Boredom is needed for creativity. Quiet times of nothingness are where imagination sparks and ideas are born.
There are a lot of things I want to be for my child:
I want to be someone who challenges him to push himself, to not give into his fears, and to always strive for his best.
I want to be the person hugging him, or sitting quietly by his side, when his best falls short.
I want to be a scientist, always observing him so that I can know him better and know what he needs.
I want to be an architect, shaping his environment so that it offers him a place to thrive and grow.
I want to be a librarian, reading to him for hours on end and planting the seed for a love of books.
I want to be his travel agent, planning adventures near and far to open his eyes to the world.
I want to be an explorer, discovering whatever worlds his yet to be determined interests lead us to, so we have common ground.
I want to be his chef, cooking him healthy meals and baking cookies with him on a Sunday afternoon.
Above all, I want to be a loving, safe place for him where he always feels welcome and knows he can be himself.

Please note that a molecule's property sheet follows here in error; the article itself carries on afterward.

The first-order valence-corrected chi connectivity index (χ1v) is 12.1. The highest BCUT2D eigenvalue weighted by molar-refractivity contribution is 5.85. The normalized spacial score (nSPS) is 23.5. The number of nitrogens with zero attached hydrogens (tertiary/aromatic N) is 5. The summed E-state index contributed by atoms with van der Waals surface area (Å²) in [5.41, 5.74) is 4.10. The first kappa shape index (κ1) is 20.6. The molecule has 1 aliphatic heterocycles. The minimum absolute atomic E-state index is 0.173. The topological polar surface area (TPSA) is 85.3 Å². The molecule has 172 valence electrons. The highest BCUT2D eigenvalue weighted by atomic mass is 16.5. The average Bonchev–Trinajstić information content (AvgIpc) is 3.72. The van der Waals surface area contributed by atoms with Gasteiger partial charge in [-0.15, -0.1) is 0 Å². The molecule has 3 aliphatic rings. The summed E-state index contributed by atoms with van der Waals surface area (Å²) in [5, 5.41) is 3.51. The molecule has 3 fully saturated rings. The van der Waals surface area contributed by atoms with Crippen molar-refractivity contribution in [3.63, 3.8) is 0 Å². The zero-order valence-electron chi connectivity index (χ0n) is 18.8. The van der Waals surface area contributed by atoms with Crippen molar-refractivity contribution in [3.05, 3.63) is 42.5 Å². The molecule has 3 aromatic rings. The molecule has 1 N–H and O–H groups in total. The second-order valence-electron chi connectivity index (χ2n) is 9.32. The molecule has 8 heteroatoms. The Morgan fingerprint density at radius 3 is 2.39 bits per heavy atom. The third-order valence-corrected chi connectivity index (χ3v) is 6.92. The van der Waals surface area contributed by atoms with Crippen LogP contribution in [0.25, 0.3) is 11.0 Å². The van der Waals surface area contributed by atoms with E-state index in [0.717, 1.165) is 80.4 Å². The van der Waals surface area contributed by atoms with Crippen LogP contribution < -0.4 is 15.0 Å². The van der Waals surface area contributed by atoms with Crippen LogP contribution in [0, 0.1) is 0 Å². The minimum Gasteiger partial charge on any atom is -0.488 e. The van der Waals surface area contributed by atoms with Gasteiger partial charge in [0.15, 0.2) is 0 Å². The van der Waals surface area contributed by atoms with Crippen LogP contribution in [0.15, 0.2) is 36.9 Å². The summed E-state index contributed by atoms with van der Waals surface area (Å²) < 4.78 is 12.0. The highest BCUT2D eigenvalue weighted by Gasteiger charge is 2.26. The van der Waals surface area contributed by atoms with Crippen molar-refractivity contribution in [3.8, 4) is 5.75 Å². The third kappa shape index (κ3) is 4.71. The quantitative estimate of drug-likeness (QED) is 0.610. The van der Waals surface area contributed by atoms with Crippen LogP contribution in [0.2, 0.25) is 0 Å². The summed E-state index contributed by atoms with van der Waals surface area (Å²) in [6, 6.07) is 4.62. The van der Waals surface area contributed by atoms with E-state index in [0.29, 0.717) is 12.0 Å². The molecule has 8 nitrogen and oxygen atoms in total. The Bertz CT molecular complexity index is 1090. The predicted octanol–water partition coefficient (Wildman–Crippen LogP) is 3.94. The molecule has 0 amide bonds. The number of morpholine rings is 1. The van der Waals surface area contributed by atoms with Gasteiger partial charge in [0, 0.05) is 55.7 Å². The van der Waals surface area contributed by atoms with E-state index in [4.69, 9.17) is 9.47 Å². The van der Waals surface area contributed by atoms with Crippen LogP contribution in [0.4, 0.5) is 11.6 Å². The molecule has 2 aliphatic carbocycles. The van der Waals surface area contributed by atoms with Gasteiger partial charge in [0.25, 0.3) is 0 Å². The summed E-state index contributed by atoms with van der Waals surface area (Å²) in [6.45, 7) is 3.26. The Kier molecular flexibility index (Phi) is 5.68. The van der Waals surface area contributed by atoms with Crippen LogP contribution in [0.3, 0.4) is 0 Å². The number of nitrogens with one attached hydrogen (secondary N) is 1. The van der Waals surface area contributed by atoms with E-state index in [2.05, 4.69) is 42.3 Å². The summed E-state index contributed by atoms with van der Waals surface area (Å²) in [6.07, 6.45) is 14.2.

However, there is one thing I do not want to be:
I do not want to be an entertainer, making sure he’s always occupied, never bored, constantly engaged in something fun or “educational.”
Boredom is needed for creativity.
Quiet times of nothingness are where imagination sparks and ideas are born.
The ability to entertain yourself is a life skill, one that is falling away now that we have constant entertainment in our pockets.
So while I do play with him (after all I’m his only available playmate most of the time) I don’t interact with him 100% of the time he’s awake. I look for those moments when he’s inside his own head and I sit quietly while he entertains himself
I watch as the time he can do this stretches and I hope it serves him well as he grows.
I watch as he discovers shadows on the floor and tries to capture them.
I watch as he stares at his reflection in the mirror and watches himself move.
I watch as he stares out the window at the beautiful world, captivated by the leaves dancing in the wind.
I watch as he starts to get frustrated or want attention, and then I watch a little bit longer, until it’s a little uncomfortable, walking that line so that he knows—he doesn’t need me to entertain him.